In under nine months, bleaching resulting from warmer ocean temperatures has killed around 67% of the coral in one of the natural wonders of the world, the Great Barrier Reef.
Scientists that are surveying the Great Barrier Reef have stated that this is the worst coral die-off ever recorded. 430 miles in the northern stretch of the reef is dead. By a miracle, Cyclone Winston hit in the lower region of the reef and reduced the water temperatures by three degrees which resulted in saving the 1,400 mile stretch of the reef from any damage.
From the beginning of this environmental catastrophe, the Australian Government has tried to cover up these depleting coral reefs. The Great Barrier Reef was estimated to generate $5.7 billion AUS ($4.2 billion USD) in tourism and created almost 70,000 jobs. With the word getting out that these once vibrant, mesmerizing reefs are as white as Michigan winters, tourism would most likely decline resulting in an overall loss for the economy. The Australian government did everything it could to downplay and lessen the bleaching, going as far as the Australian Department of Environment intervening to have all mentions of the Great Barrier Reef, even every mention of the country, removed from the final version of the UK report on climate change and world heritage sites. When confronted the government stated it was due to the fact that”recent experience in Australia had shown that negative commentary about the status of world heritage properties impacted on tourism.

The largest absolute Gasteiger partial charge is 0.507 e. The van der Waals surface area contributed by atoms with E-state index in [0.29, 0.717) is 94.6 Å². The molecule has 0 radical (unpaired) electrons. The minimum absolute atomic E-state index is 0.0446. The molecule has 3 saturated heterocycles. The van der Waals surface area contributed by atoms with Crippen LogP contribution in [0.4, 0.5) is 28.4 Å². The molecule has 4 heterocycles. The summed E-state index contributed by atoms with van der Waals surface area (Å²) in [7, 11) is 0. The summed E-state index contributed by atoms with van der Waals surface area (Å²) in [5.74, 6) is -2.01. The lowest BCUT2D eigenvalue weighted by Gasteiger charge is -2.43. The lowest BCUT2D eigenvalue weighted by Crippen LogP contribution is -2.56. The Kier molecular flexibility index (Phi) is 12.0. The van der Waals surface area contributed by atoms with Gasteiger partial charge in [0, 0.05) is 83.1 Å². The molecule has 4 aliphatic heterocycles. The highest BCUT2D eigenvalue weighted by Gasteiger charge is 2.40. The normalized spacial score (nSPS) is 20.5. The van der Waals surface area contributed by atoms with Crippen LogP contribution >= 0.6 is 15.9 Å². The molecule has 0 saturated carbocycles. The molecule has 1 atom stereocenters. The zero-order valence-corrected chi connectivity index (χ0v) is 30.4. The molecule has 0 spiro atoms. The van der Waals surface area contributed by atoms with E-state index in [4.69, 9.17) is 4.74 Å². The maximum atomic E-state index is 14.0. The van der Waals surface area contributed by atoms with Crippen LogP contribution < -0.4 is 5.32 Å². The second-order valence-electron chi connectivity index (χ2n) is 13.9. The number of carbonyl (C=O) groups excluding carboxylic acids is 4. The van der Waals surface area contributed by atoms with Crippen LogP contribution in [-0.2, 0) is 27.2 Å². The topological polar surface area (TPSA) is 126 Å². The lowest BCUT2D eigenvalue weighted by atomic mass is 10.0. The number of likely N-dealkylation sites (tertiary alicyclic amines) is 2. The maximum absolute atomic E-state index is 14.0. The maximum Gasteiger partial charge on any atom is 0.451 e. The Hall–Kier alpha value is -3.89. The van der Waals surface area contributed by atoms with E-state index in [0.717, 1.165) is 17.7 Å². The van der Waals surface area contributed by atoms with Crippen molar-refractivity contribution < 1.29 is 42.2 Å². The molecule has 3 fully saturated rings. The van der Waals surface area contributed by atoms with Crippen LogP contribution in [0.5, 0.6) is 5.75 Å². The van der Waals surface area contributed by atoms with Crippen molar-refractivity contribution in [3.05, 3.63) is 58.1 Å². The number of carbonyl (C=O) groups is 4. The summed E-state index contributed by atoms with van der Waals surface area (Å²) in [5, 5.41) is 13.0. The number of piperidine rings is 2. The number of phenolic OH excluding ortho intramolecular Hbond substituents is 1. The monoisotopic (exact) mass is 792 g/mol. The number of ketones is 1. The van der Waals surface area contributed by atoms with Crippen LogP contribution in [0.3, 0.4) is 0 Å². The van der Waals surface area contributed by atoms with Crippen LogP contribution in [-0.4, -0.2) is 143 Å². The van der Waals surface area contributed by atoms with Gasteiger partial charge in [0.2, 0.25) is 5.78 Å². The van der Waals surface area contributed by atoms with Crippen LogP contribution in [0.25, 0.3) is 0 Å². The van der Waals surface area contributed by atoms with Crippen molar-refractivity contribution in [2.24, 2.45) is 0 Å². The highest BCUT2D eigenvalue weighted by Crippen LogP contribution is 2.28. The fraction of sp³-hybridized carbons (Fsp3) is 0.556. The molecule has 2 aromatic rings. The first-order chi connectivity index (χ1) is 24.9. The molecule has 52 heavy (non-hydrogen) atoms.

After the public found out about the Australian Government downplaying such a severe issue with their beloved reef, one would think that the government would try to repair the trust with the public. Instead, they released a plan that still does not address or supply a budget to help with the repair of the Great Barrier Reef. Instead, with the increasing demand from the coal and energy industries, the Australian and Queensland Governments have approved six new thermal coal mining developments which will require expansions of port infrastructure and dredging along the Great Barrier Reef’s coastline. The Australian Government needed to listen to the people and at minimum show some compassion or understanding of the concerns about the depletion of the Reef. No plans have officially been made in determining a budget to help the Reef or beginning to mass producing coal, but hopefully before then the government will at least attempt to get onto the same page as its people.